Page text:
It was a flurry of eye-widening wheel-to-wheel-ness followed by serene calm as once again Ricciardo clipped the apex and escaped the corner with the race lead in hand, leaving Bottas to ponder on what more he could’ve done to resist an attack from the Honey Badger. The answer? Nothing.

None of Ricciardo’s six wins have come from starting within the top three and yet, his victory in this year’s Chinese Grand Prix from sixth on the grid was perhaps his sweetest, owing largely to his disastrous run up the event.

Just one week previous, in Bahrain, Ricciardo was the race’s first retirement. And come Saturday morning in China, the Tag Heuer-branded Renault engine in the back of his Red Bull expired in an explosion of smoke, nuts and bolts.

He only narrowly made it out in qualifying and his victory owes as much to his mechanics’ tireless efforts as it does his incredible overtaking prowess.

Make no mistake; Red Bull will play a key role in the outcome of this world championship. Whether it’s Ricciardo stealing victories or Verstappen’s exuberance getting the better of him and those around…


An example of the latter came on lap forty-three when Verstappen was presented with half an opportunity to overtake Vettel for a spot on the podium. With Vettel’s tyres fading and Verstappen’s still in good shape the former missed the apex of the tight turn fourteen hairpin.

Credit: Mark Thompson/Getty Images/Red Bull Content Pool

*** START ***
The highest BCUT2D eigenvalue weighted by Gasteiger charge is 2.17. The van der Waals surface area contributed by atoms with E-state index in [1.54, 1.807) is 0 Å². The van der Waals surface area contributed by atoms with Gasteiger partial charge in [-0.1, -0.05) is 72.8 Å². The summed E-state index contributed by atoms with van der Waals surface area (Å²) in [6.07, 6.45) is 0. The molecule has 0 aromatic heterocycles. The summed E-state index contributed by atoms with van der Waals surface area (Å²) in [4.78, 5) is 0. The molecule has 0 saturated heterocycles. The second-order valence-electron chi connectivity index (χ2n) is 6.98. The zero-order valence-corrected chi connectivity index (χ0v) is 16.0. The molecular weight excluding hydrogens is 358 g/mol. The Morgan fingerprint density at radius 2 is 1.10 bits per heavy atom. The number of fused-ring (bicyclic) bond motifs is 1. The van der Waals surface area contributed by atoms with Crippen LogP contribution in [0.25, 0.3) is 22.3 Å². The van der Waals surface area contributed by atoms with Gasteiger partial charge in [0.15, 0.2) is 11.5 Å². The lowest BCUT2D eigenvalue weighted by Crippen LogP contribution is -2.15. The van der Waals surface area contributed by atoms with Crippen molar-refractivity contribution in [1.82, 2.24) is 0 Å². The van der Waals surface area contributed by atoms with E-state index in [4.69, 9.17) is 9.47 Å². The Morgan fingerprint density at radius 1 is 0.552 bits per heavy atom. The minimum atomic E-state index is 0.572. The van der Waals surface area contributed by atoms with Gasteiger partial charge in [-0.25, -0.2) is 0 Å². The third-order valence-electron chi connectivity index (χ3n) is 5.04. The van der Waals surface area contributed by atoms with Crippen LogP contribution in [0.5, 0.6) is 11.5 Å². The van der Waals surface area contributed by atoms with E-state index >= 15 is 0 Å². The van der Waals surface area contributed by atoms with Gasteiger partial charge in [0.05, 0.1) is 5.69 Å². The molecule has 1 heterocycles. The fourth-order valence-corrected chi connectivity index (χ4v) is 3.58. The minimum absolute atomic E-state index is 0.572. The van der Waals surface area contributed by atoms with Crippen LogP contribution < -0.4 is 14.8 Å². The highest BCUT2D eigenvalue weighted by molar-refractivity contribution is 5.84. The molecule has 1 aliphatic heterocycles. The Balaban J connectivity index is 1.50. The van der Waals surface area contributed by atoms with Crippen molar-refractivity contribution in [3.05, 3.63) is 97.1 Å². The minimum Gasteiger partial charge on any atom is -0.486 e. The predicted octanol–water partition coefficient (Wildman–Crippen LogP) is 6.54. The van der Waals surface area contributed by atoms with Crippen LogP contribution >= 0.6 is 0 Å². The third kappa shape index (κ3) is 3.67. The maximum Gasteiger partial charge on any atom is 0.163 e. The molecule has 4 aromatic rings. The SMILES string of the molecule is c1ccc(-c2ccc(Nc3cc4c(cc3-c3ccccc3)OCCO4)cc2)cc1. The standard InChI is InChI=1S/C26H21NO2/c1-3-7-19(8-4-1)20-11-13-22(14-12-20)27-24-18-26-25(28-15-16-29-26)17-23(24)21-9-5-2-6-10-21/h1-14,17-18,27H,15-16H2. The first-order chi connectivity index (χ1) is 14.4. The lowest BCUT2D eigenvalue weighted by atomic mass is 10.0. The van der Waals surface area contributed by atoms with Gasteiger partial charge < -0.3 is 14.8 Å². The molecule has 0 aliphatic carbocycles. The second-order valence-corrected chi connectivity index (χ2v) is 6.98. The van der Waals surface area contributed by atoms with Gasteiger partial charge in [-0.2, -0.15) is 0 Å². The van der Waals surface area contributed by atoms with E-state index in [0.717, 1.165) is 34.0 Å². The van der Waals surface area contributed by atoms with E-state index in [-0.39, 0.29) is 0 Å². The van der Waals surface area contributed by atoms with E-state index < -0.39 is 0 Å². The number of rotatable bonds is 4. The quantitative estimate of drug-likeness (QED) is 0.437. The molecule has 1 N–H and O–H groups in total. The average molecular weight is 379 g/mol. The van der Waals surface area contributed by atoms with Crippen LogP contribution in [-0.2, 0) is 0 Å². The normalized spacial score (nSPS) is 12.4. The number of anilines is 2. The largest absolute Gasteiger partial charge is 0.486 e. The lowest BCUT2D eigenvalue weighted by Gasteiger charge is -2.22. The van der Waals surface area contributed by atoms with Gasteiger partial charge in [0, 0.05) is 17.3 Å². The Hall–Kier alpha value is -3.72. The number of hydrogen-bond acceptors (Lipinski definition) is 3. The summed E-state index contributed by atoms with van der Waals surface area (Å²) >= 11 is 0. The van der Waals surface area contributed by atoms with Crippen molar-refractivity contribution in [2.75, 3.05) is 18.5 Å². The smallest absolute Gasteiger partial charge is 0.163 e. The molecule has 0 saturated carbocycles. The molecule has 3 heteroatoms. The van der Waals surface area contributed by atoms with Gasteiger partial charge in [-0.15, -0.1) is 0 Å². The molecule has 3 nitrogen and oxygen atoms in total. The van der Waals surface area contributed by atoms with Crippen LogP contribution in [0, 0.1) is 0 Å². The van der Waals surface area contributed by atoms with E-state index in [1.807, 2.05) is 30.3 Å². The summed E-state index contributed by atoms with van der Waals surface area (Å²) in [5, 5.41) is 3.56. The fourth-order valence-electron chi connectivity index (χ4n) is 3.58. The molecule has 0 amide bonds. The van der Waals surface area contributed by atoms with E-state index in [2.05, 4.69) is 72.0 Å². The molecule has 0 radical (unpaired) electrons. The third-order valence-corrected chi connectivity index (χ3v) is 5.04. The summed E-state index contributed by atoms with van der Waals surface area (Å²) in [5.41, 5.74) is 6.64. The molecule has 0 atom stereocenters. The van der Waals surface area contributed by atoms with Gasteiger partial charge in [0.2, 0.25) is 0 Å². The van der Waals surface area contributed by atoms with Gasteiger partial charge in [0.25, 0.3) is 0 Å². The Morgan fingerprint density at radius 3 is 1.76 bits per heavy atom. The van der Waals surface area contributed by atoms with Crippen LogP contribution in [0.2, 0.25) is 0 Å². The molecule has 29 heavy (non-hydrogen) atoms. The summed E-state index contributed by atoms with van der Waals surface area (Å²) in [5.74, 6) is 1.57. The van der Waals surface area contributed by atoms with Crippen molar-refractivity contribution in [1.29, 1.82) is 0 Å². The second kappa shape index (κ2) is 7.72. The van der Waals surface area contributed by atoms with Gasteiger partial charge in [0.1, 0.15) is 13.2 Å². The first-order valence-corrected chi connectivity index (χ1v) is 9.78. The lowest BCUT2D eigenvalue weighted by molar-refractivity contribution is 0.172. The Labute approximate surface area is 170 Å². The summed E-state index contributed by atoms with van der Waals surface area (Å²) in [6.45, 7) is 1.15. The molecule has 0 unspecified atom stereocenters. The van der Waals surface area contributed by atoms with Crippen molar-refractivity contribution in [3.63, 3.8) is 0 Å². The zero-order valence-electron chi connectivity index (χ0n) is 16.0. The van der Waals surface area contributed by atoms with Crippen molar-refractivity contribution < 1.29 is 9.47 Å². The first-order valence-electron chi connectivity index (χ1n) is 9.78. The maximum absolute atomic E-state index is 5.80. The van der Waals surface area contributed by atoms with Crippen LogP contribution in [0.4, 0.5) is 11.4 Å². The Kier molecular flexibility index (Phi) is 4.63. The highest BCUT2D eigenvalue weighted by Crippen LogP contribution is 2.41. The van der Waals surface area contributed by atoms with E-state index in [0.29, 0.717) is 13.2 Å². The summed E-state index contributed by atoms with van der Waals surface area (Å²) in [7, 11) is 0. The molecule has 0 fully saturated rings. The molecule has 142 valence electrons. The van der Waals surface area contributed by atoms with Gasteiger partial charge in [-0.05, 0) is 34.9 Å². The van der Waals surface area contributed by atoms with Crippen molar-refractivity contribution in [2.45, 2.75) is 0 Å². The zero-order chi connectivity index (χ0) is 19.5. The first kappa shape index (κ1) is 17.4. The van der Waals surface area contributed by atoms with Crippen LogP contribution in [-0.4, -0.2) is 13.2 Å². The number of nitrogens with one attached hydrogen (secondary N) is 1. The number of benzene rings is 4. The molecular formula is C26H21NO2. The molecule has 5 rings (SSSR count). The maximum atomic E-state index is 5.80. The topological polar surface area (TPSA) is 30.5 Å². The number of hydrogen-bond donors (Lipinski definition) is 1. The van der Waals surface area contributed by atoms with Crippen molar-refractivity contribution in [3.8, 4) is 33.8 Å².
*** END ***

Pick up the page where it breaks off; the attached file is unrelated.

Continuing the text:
With the door ajar if not entirely open, Verstappen steamed in too hot, locked the rear wheels and he and Vettel performed a synchronised pirouette. Raikkonen sneaked by Hamilton in the melee to claim third while Verstappen recovered to cross the line fourth only for a ten-second penalty to drop him to fifth.

Vettel dropped to eighth and accepted Verstappen’s post-race apology but now leads the championship by just nine points.

The big question to come from this year’s Chinese Grand Prix then: does Verstappen need to change his approach, calm down and exert patience in race-deciding moments? Arguably yes, he does. But wouldn’t that be akin to clipping the wings of one of the sport’s most exciting drivers?


2018 got off to a precarious start with a lacklustre race in Australia but Bahrain and China have made up for the false start. Next, Formula 1 heads to Azerbaijan, scene of a Ricciardo wonder-win last year, where Sebastian Vettel will look to regain lost ground and Mercedes AMG Petronas Motorsport will look to score their first win of the season.

Fernando Alonso will attempt to continue his 100% scoring run while Williams Martini Racing will hope to get off the mark in a mid-field that showed in China to be more competitive than ever.

But more than that, the likes of Vettel, Hamilton, Raikkonen and Bottas need to watch their back for the next Honey Badger attack…

Credit: Mark Thompson/Getty Images/Red Bull Content Pool

427 posts

About author
Formula 1 Writer for TheCheckeredFlag. Tried racing once, crashed lots; writing about it is much safer. Follow me on Twitter @CVennF1
Related posts
Formula 1

Lewis Hamilton: Post-race disqualification “doesn't take away from the progress we've made”

2 Mins read
Lewis Hamilton was disqualified from the United States Grand Prix due to a technical regulation violation, and lost out on a second place result.
Formula 1

Max Verstappen takes 50th Grand Prix victory in Austin

2 Mins read
Verstappen led a charging Hamilton to take the win at the United States Grand Prix after struggling under braking throughout the race.
Formula 1

McLaren’s Andrea Stella: “We must remain with our feet on the ground” after double podium in Qatar

1 Mins read
McLaren Team Principal Andrea Stella reflects on a “very strong” weekend in Qatar, with a double podium result and record-breaking pit stop.